World Bank expects fall of remittances to MENA by 20% this year
WASHINGTON - Remittances sent by migrants to their home countries, including in the Middle East and North Africa (MENA) region, are expected to fall by about 20% this year amid the global economic slowdown caused by the coronavirus pandemic, the World Bank said on Wednesday.
The Bank does, however, expect a slow recovery of remittances to MENA in 2021.
Job losses and lost wages are expected to leave migrants residing in wealthier nations unable to send as much money to poorer home countries already suffering from coronavirus shutdowns, the report says.
Millions of migrants hailing from the MENA region reside in Europe, the US and Arab Gulf countries. Their money transfers and investments are vital to their home countries.
“Remittances are a vital source of income for developing countries. The ongoing economic recession caused by COVID-19 is taking a severe toll on the ability to send money home and makes it all the more vital that we shorten the time to recovery for advanced economies,” said World Bank Group President David Malpass. “Remittances help families afford food, healthcare and basic needs."
The flow of remittances to poorer countries in Europe and Central Asia is expected to drop 27.5%, followed by sub-Saharan Africa with 23.1%, South Asia at 22.1%, the Middle East and North Africa at 19.6%, Latin America and the Caribbean with 19.3% and East Asia and the Pacific with 13%.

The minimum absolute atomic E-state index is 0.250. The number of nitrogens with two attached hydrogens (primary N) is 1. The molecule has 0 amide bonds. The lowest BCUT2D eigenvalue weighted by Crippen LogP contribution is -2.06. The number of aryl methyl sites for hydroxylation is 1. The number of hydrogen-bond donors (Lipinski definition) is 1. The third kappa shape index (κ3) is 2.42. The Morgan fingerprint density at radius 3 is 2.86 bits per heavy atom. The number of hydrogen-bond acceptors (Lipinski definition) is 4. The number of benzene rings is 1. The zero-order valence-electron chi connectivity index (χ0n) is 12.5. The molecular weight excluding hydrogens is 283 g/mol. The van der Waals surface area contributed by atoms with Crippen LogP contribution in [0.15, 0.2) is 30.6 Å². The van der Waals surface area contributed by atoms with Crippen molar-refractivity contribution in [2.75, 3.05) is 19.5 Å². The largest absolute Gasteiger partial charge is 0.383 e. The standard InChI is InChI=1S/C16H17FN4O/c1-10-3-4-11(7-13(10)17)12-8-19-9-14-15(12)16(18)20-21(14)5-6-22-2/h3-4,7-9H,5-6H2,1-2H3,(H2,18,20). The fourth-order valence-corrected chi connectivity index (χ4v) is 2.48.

The 19.6% drop to MENA is projected to bring total remittances to the region to $47 billion this year. In 2019, remittances increased by 2.6%.
"The anticipated decline is attributable to the global slowdown as well as the impact of lower oil prices in GCC countries," said the report.
"Remittances from the euro area would also be impacted by the area’s pre-COVID-19 economic slowdown and the depreciation of the euro against the US dollar," it added.
But the report predicted a recovery of remittances to the MENA region in 2021, at a pace of about 1.6%.
The World Bank recommended that governments and businesses work to protect immigrants from the economic and health effects of the coronavirus, saying migrant labourers were often excluded from programmes meant to cushion the effects of the pandemic. The organisation also encouraged states and companies to lower the costs of sending money home.
(With The World Bank and news agencies)